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What is it? It’s the subsidy to support college sports at California’s fifteen Division 1 public universities. In 2016-17, the cost was $243 million dollars. And the price tag is almost certain to rise.

California Taxpayers

Subsidies are needed at most schools because athletic revenues (ticket and merchandise sales, TV revenues, conference contributions, and the like) aren’t enough to balance the books. Subsidies of special concern come from university base budgets (public money transferred to athletics) and student fees. And the $243 million is just for one year, mind you.

USAToday, which tracks the numbers, reports that 230 Division 1 public universities nationally generated over $10 billion dollars in sports revenues in 2016-17—and spent nearly all of that amount. Nearly $3 billion of revenues (about 30%) came from subsidies.

USAToday also reported that only about 15 of those schools were subsidy-free in 2016-17, including one California public university—Cal-Berkeley. At many schools, subsidies of 50% or more of revenues enable schools to balance the athletic books. That’s the case in California, too.

In fact, Division 1 college athletics at California’s public universities are among the most heavily subsidized systems (by percentage) in the country. The median subsidy rate is nearly 70% at the Golden State’s major sports-playing public universities. That means about 70 cents of every dollar in revenues comes from non-athletic sources. Seven California public schools have subsidy rates of at least 75% with four of those seven registering at 80+%—Riverside (88%), Fullerton (82%), Northridge (82%), and Sacramento (81%).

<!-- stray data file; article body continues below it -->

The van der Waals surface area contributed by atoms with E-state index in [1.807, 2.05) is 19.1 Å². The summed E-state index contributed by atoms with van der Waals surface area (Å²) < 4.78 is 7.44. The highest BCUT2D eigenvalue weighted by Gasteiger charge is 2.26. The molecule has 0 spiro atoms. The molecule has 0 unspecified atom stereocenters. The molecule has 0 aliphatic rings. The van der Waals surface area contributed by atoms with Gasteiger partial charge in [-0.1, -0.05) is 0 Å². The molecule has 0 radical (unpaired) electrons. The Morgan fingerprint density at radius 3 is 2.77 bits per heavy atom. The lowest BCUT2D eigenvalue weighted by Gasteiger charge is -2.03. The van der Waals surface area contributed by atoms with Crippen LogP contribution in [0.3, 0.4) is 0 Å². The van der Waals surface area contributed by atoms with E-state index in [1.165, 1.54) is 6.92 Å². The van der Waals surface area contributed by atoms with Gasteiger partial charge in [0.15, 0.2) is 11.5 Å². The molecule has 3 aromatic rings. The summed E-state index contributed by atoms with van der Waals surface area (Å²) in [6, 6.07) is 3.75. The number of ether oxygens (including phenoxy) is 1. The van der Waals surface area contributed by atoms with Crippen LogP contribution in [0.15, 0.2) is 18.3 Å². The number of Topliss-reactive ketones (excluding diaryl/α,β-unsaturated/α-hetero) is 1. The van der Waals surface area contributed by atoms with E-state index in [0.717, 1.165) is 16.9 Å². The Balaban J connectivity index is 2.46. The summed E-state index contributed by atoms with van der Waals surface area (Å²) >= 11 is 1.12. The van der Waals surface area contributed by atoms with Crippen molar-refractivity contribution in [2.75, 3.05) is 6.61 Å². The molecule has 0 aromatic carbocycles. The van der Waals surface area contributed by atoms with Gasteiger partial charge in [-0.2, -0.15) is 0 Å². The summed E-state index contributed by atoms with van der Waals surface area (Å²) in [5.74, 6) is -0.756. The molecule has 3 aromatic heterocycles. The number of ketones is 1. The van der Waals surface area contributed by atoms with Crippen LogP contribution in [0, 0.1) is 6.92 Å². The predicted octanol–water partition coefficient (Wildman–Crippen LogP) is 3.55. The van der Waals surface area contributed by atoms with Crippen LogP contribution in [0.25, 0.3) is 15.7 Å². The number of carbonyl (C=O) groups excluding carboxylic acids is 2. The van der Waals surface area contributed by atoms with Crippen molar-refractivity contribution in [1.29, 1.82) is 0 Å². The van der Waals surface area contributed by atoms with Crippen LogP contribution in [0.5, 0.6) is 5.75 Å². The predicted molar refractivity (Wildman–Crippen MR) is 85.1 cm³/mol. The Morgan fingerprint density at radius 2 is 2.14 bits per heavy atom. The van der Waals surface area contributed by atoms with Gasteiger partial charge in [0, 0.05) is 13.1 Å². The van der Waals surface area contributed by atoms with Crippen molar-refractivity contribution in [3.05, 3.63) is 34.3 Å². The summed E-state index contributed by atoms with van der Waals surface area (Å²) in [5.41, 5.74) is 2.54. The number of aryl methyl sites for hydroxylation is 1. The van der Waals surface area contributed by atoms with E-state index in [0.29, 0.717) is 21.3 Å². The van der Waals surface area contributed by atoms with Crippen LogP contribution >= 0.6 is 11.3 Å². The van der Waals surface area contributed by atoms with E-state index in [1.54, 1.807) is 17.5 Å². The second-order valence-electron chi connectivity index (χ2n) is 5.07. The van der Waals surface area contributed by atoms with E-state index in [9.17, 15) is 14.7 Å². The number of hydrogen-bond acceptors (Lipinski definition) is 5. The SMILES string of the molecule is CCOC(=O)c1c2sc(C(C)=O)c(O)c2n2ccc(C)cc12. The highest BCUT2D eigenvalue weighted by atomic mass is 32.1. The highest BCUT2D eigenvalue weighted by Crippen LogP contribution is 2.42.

Only four California public schools have subsidy rates lower than 50%. The aforementioned Cal-Berkley, at zero, had $90 million dollars in revenues, which ranked #42 in size among America’s D1 public schools. UCLA is the 29th largest public program nationally by size ($104 million dollars in revenues). Its subsidy was about 3% of total revenues. After the Bears and Bruins, there’s a big jump to higher subsidy percentages—to Fresno State (45% subsidy) and San Diego State (46% subsidy).

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For years, the myth propagated to the public is that football and basketball (the primary revenue-producing sports) pay the bills for non-revenue sports. The reality is quite different.

For years, the myth propagated to the public is that football and basketball (the primary revenue-producing sports) pay the bills for non-revenue sports. The reality is quite different. At most public schools, football and basketball also need subsidies to stay in the black.

Neither the NCAA nor the conferences have regulations in place about how much money universities can spend on athletics. That situation fuels an arms race in big-time college sports, which includes escalating salaries for prime coaches.

ESPN reports that a college coach is the highest paid public employee in most states. In South Carolina, it’s Dabo Swinney, coach of the national champion Clemson (football) Tigers. Swinney just signed a 10-year, $93 million dollar contract. He’ll make that money as a public university employee in a state that ranks 44th in the country in personal income. In contrast to Swinney’s haul, South Carolina’s highest-ranking public official, Governor Henry McMaster, earns $106,000 annually.

With the high costs of college today and with astronomic college-related loan debt (now calculated at over $1.57 trillion dollars), I believe it’s foolish to subsidize college athletics at the rate described in this article. And I say that as a big college sports fan.

Because the NCAA and conferences are not taking action, I believe it’s time for state legislatures to get involved. I’d like to see a subsidy cap imposed on college athletics at major sports-playing state schools. 25-30% (or less) of total revenues from institutional sources + student fees is a reasonable number. If you agree, then write to your state assemblyperson and/or senator and call for action.


What price are you willing to pay for college sports? For me, today’s price is somewhere out in left field.

Frank Fear